Pens and Pencils – dried up pens (I use the same turn upside down trick) and pencils can be sent to a few different places for reuse or recycling.
- TerraCycle is a fabulous organization that I love, so much so, one of my earliest blog posts is about the company. They (as of the date this post is written) have several brigades that accept writing instruments. The Dixon Classroom Recycling Program and the BIC Stationary Recycling Program. See my note below for more about my experience with TerraCycle.
Crayons – You can find several easy craft projects over here in my post about new uses for old crayons. If those aren’t up your alley, you have several options for recycling old crayons:
- The Crayon Initiative collects donated crayons from restaurants, schools, homes, etc from around the US, melts them down and turns them into new crayons. The best part, the crayons are then donated to children’s hospitals for use in art programs.
- Crazy Crayon Recycling Program takes old broken crayons and turns them into new crayons.
- No Crayon Left Behind is an organization that partners with restaurants to collect all those crayons that are used to occupy kids during the restaurant visit but then left behind. The gently used crayons are collected, sorted and distributed to organizations and schools serving underprivileged children.
- Crayon Collection partners with restaurants and hotels to collect crayons that are used to occupy kids during their visit to the restaurants. The crayons are collected and donated to Head Start Programs and local Title 1 schools in need.
Notebooks – if it’s a spiral bound notebook, remove the coil and any plastic covering. Toss the paper in the recycling bin and the rest goes in the trash.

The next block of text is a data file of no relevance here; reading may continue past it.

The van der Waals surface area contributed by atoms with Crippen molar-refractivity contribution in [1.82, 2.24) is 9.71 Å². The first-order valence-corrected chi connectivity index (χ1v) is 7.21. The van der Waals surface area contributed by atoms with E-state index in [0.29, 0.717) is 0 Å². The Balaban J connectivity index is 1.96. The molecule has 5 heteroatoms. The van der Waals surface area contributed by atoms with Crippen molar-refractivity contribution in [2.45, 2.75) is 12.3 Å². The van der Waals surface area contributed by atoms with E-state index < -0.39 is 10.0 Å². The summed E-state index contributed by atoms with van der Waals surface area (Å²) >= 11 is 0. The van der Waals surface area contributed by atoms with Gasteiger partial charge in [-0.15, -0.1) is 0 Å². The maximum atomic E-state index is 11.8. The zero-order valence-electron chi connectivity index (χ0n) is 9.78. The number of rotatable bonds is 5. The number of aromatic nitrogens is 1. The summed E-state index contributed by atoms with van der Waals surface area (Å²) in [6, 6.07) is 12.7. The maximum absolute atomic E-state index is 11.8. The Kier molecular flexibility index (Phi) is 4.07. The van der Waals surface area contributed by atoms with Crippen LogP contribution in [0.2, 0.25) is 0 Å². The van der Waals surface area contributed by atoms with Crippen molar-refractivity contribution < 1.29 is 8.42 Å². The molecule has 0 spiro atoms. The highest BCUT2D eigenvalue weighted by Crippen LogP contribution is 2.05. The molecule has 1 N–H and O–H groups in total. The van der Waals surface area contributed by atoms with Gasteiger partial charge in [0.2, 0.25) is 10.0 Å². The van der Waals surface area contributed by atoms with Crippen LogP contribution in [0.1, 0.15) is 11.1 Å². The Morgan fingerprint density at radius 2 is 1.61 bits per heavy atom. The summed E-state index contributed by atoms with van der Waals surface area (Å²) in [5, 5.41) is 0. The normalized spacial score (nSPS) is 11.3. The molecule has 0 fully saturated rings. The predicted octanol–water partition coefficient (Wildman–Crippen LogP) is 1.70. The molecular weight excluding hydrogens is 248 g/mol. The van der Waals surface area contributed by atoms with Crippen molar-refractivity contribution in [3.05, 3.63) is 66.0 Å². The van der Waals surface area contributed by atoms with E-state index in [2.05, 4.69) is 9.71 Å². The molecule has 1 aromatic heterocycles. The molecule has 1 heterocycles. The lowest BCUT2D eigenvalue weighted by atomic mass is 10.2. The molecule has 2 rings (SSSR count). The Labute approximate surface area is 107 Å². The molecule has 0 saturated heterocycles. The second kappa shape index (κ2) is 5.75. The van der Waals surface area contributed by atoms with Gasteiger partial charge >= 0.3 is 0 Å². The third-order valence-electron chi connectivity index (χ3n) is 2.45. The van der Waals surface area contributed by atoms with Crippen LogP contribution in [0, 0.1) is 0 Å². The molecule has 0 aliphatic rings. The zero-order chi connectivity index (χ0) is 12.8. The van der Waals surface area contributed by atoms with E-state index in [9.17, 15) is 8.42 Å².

Folders – plain paper folders can go in the recycling bin. For the plastic folders, if they are in decent shape, we save them and make any repairs (get a patterned duct tape and let the kids make their own design while taping together small rips). If they are pretty torn up, they have to go in the trash.
3-ring Binders – my son destroys these things (see below), they usually don’t last more than a year. My daughter is a different story. Tear off the plastic covering and throw that away. Pull out the cardboard inserts and put those in the recycling bin. Recycle the steel ring binder at your local steel recycling facility.
A note about TerraCycle, I have worked with this organization for 8 years and love what they are doing. They have a great program that is easily set up in a school, church or even daycare. Aside from the cost of packing tape and maybe boxes, there is not other cost. TerraCycle pays the shipping charges.
The one struggle I had was that their ‘brigades’ (collection groups) change when they lose the sponsor. What this means is brigades are frequently closing and new ones are starting but each brigade only has a certain number of spots in it. Many times there aren’t any spots open so you have to get on a waiting list.
They do have Zero Waste Boxes that you can pay for. I have not done this so I can’t offer any experience with it but it is an option.
Comment below and tell us, do your kids reuse school supplies from one year to the next?